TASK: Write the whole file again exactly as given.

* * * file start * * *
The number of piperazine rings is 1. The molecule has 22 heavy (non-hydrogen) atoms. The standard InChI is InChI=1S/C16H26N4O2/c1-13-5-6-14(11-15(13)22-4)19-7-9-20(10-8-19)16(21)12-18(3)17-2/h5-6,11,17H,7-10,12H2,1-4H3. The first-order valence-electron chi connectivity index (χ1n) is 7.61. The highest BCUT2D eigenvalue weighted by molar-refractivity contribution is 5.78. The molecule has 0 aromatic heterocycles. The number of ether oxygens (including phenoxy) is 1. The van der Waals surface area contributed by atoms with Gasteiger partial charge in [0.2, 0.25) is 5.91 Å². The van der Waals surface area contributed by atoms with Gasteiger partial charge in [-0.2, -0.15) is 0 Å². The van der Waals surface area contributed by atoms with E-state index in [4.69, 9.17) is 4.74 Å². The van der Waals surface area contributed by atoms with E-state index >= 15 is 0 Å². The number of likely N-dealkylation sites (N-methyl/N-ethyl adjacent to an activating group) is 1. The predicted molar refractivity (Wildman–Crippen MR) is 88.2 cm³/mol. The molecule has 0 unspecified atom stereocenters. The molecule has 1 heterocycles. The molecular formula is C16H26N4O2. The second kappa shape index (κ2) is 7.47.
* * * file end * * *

The number of piperazine rings is 1. The molecule has 22 heavy (non-hydrogen) atoms. The standard InChI is InChI=1S/C16H26N4O2/c1-13-5-6-14(11-15(13)22-4)19-7-9-20(10-8-19)16(21)12-18(3)17-2/h5-6,11,17H,7-10,12H2,1-4H3. The first-order valence-electron chi connectivity index (χ1n) is 7.61. The highest BCUT2D eigenvalue weighted by molar-refractivity contribution is 5.78. The molecule has 0 aromatic heterocycles. The number of ether oxygens (including phenoxy) is 1. The van der Waals surface area contributed by atoms with Gasteiger partial charge in [0.2, 0.25) is 5.91 Å². The van der Waals surface area contributed by atoms with Gasteiger partial charge in [-0.2, -0.15) is 0 Å². The van der Waals surface area contributed by atoms with E-state index in [4.69, 9.17) is 4.74 Å². The van der Waals surface area contributed by atoms with E-state index >= 15 is 0 Å². The number of likely N-dealkylation sites (N-methyl/N-ethyl adjacent to an activating group) is 1. The predicted molar refractivity (Wildman–Crippen MR) is 88.2 cm³/mol. The molecule has 0 unspecified atom stereocenters. The molecule has 1 heterocycles. The molecular formula is C16H26N4O2. The second kappa shape index (κ2) is 7.47.